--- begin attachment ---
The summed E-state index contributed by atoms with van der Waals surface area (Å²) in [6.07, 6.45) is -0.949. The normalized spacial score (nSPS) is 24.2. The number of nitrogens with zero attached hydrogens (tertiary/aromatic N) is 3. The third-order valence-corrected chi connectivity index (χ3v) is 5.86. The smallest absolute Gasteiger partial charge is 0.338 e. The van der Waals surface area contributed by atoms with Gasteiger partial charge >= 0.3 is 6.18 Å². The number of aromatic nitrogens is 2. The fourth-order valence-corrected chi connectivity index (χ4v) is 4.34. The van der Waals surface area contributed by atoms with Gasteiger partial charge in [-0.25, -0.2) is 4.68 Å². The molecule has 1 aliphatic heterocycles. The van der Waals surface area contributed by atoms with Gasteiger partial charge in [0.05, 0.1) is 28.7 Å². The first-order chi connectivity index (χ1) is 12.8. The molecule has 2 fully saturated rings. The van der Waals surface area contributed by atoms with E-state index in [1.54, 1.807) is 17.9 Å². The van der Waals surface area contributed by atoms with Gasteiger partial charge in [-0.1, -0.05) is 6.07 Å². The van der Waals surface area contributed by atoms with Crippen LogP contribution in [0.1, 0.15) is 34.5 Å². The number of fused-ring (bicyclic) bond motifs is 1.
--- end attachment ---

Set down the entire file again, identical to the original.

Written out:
The summed E-state index contributed by atoms with van der Waals surface area (Å²) in [6.07, 6.45) is -0.949. The normalized spacial score (nSPS) is 24.2. The number of nitrogens with zero attached hydrogens (tertiary/aromatic N) is 3. The third-order valence-corrected chi connectivity index (χ3v) is 5.86. The smallest absolute Gasteiger partial charge is 0.338 e. The van der Waals surface area contributed by atoms with Gasteiger partial charge >= 0.3 is 6.18 Å². The number of aromatic nitrogens is 2. The fourth-order valence-corrected chi connectivity index (χ4v) is 4.34. The van der Waals surface area contributed by atoms with Gasteiger partial charge in [-0.25, -0.2) is 4.68 Å². The molecule has 1 aliphatic heterocycles. The van der Waals surface area contributed by atoms with Gasteiger partial charge in [0.05, 0.1) is 28.7 Å². The first-order chi connectivity index (χ1) is 12.8. The molecule has 2 fully saturated rings. The van der Waals surface area contributed by atoms with E-state index in [1.54, 1.807) is 17.9 Å². The van der Waals surface area contributed by atoms with Gasteiger partial charge in [-0.1, -0.05) is 6.07 Å². The van der Waals surface area contributed by atoms with Crippen LogP contribution in [0.1, 0.15) is 34.5 Å². The number of fused-ring (bicyclic) bond motifs is 1.